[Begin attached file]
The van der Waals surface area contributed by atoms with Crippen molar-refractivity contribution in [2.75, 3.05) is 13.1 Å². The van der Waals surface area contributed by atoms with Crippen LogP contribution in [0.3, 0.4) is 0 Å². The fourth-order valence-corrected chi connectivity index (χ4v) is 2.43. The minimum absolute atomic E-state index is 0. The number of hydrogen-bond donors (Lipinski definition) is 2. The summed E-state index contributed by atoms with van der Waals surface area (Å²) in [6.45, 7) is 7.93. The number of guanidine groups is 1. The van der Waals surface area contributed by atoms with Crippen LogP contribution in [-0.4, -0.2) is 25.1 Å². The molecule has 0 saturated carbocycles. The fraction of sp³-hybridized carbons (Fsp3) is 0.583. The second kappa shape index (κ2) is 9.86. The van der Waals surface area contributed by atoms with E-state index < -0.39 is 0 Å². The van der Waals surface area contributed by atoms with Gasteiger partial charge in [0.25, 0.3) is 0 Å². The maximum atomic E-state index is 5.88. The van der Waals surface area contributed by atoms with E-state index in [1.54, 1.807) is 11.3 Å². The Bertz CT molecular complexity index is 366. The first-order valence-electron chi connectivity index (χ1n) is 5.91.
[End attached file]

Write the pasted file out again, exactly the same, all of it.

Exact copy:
The van der Waals surface area contributed by atoms with Crippen molar-refractivity contribution in [2.75, 3.05) is 13.1 Å². The van der Waals surface area contributed by atoms with Crippen LogP contribution in [0.3, 0.4) is 0 Å². The fourth-order valence-corrected chi connectivity index (χ4v) is 2.43. The minimum absolute atomic E-state index is 0. The number of hydrogen-bond donors (Lipinski definition) is 2. The summed E-state index contributed by atoms with van der Waals surface area (Å²) in [6.45, 7) is 7.93. The number of guanidine groups is 1. The van der Waals surface area contributed by atoms with Crippen LogP contribution in [-0.4, -0.2) is 25.1 Å². The molecule has 0 saturated carbocycles. The fraction of sp³-hybridized carbons (Fsp3) is 0.583. The second kappa shape index (κ2) is 9.86. The van der Waals surface area contributed by atoms with E-state index < -0.39 is 0 Å². The van der Waals surface area contributed by atoms with Gasteiger partial charge in [0.25, 0.3) is 0 Å². The maximum atomic E-state index is 5.88. The van der Waals surface area contributed by atoms with E-state index in [1.54, 1.807) is 11.3 Å². The Bertz CT molecular complexity index is 366. The first-order valence-electron chi connectivity index (χ1n) is 5.91.